This may explain the old wives’ tale that cranberry juice is the best home remedy for UTIs.
The high fibre in a vegetarian diet may also cause the intestine to be more acidic, making it harder for bacteria which cause UTIs to grow.
Dr Lin said: ‘Previous studies have suggested fruits including blueberries, strawberries, blackberries and raspberries as remedies for urinary tract infections, and while we did not look at these, our results suggest why they might work.
‘It certainly seems that drinking cranberry juice to treat UTIs, or prevent them coming back, is a pretty good idea.’
The benefits of a vegetarian diet were largely seen in those with uncomplicated UTIs – people who are otherwise healthy.
WHAT IS A URINARY TRACT INFECTION (UTI)?
Urinary tract infections (UTIs) can affect different parts of your urinary tract, including your bladder (cystitis), urethra (urethritis) or kidneys (kidney infection).
Most UTIs can be easily treated with antibiotics.
Symptoms of a UTI include:
- needing to pee suddenly or more often than usual
- pain or a burning sensation when peeing
- smelly or cloudy pee
- blood in your pee
- pain in your lower tummy
- feeling tired and unwell
- in older people, changes in behaviour such as severe confusion or agitation
Children with UTIs may also:
- appear generally unwell – babies may be irritable, not feed properly and have a high temperature of 37.5C or above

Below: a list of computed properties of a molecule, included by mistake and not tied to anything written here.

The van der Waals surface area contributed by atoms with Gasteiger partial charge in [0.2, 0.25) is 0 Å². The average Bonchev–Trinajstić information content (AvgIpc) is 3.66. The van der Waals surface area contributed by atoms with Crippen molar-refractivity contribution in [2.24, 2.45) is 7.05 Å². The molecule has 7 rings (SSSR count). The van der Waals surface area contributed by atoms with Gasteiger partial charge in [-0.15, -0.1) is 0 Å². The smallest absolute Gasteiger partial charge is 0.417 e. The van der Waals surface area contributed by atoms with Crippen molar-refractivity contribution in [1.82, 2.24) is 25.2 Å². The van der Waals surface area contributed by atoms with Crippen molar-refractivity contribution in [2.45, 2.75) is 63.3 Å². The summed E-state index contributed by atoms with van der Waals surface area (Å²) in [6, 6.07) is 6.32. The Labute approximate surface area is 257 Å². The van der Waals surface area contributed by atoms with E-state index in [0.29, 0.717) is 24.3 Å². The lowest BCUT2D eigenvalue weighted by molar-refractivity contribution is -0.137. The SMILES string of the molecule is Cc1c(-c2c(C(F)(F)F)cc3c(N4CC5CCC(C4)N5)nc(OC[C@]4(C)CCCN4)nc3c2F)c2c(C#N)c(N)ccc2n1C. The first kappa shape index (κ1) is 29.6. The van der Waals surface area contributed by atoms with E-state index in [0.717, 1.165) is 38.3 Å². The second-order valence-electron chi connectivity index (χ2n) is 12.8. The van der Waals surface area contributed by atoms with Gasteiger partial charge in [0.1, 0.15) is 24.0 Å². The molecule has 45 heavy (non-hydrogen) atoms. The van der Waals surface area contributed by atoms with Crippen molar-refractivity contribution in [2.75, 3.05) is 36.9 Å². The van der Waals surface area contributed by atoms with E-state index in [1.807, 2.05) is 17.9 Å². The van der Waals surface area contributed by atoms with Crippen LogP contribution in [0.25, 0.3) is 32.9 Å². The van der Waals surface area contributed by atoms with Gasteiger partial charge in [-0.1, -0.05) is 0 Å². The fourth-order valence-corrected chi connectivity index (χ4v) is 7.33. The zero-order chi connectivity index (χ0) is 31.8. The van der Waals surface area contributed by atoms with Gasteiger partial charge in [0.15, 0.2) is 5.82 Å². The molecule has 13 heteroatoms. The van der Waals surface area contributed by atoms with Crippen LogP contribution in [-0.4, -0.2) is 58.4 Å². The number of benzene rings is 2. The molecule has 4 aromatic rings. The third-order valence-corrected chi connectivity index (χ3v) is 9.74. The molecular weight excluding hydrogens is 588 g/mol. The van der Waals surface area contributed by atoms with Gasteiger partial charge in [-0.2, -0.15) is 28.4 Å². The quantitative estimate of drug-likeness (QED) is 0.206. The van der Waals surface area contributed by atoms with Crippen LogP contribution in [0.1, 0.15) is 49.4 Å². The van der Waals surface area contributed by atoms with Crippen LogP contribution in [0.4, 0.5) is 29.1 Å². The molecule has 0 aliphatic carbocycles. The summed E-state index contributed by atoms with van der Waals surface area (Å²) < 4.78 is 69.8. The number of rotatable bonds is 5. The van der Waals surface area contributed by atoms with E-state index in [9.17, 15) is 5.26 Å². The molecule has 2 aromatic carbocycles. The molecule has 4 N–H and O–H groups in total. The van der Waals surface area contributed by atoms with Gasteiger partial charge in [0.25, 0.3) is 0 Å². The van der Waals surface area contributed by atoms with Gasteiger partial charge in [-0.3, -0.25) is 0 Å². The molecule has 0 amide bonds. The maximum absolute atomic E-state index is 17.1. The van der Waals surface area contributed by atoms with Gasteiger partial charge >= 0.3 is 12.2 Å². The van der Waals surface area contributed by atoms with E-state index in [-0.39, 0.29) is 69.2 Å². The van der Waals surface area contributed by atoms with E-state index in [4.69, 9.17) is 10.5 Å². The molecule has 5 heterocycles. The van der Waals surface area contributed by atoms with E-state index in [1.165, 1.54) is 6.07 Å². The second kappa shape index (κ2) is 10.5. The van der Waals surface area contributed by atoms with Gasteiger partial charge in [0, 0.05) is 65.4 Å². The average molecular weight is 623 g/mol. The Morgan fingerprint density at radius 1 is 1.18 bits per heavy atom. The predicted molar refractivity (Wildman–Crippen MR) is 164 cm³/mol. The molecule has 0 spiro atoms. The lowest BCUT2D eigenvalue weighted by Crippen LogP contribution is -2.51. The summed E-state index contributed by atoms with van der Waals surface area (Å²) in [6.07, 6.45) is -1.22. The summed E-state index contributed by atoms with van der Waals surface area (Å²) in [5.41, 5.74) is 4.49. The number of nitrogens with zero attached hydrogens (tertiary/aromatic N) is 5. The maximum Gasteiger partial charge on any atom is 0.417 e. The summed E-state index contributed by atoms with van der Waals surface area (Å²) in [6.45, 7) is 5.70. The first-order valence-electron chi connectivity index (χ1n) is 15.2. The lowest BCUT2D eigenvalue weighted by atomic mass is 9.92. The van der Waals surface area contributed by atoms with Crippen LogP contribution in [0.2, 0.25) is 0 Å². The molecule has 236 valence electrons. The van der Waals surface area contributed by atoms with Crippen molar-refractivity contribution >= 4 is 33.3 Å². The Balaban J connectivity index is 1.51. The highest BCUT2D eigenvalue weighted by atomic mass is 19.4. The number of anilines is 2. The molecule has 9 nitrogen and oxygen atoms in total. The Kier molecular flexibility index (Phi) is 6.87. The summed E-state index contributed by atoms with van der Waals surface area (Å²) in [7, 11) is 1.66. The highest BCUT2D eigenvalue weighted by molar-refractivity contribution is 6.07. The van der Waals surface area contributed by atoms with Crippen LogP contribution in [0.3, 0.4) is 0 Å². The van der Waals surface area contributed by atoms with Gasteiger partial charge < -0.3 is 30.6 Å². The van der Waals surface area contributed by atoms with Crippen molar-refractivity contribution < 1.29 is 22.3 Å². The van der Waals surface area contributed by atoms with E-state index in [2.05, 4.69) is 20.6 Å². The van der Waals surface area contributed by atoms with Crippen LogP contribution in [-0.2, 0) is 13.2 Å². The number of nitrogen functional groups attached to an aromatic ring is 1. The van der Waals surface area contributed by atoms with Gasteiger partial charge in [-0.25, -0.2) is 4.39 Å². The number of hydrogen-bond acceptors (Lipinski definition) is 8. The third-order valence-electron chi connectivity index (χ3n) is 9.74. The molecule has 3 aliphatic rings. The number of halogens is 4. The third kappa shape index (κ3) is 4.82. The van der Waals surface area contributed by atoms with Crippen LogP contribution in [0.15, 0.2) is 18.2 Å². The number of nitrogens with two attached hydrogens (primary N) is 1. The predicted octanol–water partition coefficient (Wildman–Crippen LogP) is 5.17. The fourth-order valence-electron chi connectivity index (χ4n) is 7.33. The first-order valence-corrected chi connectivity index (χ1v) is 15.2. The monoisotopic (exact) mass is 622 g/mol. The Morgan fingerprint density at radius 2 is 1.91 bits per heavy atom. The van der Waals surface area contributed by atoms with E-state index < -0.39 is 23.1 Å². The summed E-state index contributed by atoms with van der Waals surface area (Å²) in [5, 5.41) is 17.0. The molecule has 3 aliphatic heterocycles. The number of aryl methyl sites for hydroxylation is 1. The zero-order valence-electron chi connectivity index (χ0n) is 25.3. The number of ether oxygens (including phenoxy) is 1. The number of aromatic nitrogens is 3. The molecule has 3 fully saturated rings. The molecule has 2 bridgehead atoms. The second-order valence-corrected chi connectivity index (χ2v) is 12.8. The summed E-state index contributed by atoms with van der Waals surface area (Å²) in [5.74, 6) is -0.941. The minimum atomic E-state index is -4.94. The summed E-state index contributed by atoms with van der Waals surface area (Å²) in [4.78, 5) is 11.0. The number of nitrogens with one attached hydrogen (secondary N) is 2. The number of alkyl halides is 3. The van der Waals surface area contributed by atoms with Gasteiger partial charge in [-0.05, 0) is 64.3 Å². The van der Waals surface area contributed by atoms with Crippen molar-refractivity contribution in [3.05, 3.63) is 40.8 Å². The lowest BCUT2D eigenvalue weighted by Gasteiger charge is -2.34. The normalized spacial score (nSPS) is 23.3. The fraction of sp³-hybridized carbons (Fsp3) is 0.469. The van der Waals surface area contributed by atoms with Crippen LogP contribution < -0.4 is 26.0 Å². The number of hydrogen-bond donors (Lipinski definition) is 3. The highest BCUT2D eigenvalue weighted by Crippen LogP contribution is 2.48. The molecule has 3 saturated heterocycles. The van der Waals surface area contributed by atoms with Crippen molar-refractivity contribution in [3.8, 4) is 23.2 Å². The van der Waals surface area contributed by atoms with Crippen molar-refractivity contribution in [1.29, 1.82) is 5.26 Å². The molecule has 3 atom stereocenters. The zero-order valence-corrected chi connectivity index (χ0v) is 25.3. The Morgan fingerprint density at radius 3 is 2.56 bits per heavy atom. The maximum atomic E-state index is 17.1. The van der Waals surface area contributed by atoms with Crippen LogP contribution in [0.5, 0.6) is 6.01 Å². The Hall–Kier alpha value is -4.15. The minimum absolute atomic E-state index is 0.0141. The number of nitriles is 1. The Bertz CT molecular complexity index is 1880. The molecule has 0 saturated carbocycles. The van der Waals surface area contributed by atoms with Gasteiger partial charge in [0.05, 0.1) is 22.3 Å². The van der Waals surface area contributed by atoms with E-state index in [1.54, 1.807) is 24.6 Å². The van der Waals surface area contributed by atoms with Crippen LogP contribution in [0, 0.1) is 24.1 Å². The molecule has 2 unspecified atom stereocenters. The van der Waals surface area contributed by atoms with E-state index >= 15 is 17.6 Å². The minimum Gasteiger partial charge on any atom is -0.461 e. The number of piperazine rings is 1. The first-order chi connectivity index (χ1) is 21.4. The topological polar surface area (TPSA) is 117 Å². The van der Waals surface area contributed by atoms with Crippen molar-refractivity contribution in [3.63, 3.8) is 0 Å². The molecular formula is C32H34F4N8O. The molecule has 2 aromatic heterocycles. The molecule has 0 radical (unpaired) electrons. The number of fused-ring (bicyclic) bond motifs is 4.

- wet the bed or wet themselves
- deliberately hold in their pee because it stings
Treating urinary tract infections (UTIs)
Your doctor or nurse may prescribe antibiotics to treat a UTI.
Once you start treatment, the symptoms should start to clear up within five days in adults and 2 days in children.
If your UTI comes back any time after treatment, you’ll usually be prescribed a longer course of antibiotics.
Things you can do yourself
Mild urinary tract infections (UTIs) often pass within a few days. To help ease pain while your symptoms clear up:
- take paracetamol – you can give children liquid paracetamol
- place a hot water bottle on your tummy, back or between your thighs
- rest and drink plenty of fluids – this helps your body to flush out the bacteria
It may also help to avoid having sex until you feel better.
You cannot pass a UTI on to your partner, but sex may be uncomfortable.
Causes of urinary tract infections (UTIs)
UTIs are usually caused by bacteria from poo entering the urinary tract.
The bacteria enter through the tube that carries pee out of the body (urethra).
Women have a shorter urethra than men. This means bacteria are more likely to reach the bladder or kidneys and cause an infection.
Causes of UTIs include:
- conditions that block the urinary tract – such as kidney stones
- conditions that make it difficult to fully empty the bladder – such as an enlarged prostate gland in men and constipation in children
- urinary catheters (a tube in your bladder used to drain urine)
- having a weakened immune system – for example, from type 2 diabetes, chemotherapy or HIV